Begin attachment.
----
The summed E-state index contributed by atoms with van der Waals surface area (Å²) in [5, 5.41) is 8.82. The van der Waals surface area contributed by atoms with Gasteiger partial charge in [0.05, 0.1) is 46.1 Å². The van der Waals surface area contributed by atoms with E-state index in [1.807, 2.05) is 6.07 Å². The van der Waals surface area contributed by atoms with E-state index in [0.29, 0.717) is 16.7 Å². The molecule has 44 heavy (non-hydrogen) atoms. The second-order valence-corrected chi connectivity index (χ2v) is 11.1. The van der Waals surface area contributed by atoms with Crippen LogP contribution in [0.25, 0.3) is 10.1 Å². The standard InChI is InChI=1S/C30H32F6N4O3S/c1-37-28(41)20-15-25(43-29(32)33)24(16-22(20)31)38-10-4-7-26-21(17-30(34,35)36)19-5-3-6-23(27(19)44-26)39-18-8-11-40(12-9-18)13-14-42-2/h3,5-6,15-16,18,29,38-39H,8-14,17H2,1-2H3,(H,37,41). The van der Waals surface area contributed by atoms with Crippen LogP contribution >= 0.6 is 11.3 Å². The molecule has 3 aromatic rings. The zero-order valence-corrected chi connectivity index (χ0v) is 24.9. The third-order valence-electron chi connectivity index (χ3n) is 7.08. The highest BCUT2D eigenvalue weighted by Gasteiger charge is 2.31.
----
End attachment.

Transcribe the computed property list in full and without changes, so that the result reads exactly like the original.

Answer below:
The summed E-state index contributed by atoms with van der Waals surface area (Å²) in [5, 5.41) is 8.82. The van der Waals surface area contributed by atoms with Gasteiger partial charge in [0.05, 0.1) is 46.1 Å². The van der Waals surface area contributed by atoms with E-state index in [1.807, 2.05) is 6.07 Å². The van der Waals surface area contributed by atoms with E-state index in [0.29, 0.717) is 16.7 Å². The molecule has 44 heavy (non-hydrogen) atoms. The second-order valence-corrected chi connectivity index (χ2v) is 11.1. The van der Waals surface area contributed by atoms with Crippen LogP contribution in [0.25, 0.3) is 10.1 Å². The standard InChI is InChI=1S/C30H32F6N4O3S/c1-37-28(41)20-15-25(43-29(32)33)24(16-22(20)31)38-10-4-7-26-21(17-30(34,35)36)19-5-3-6-23(27(19)44-26)39-18-8-11-40(12-9-18)13-14-42-2/h3,5-6,15-16,18,29,38-39H,8-14,17H2,1-2H3,(H,37,41). The van der Waals surface area contributed by atoms with Crippen LogP contribution >= 0.6 is 11.3 Å². The molecule has 3 aromatic rings. The zero-order valence-corrected chi connectivity index (χ0v) is 24.9. The third-order valence-electron chi connectivity index (χ3n) is 7.08. The highest BCUT2D eigenvalue weighted by Gasteiger charge is 2.31.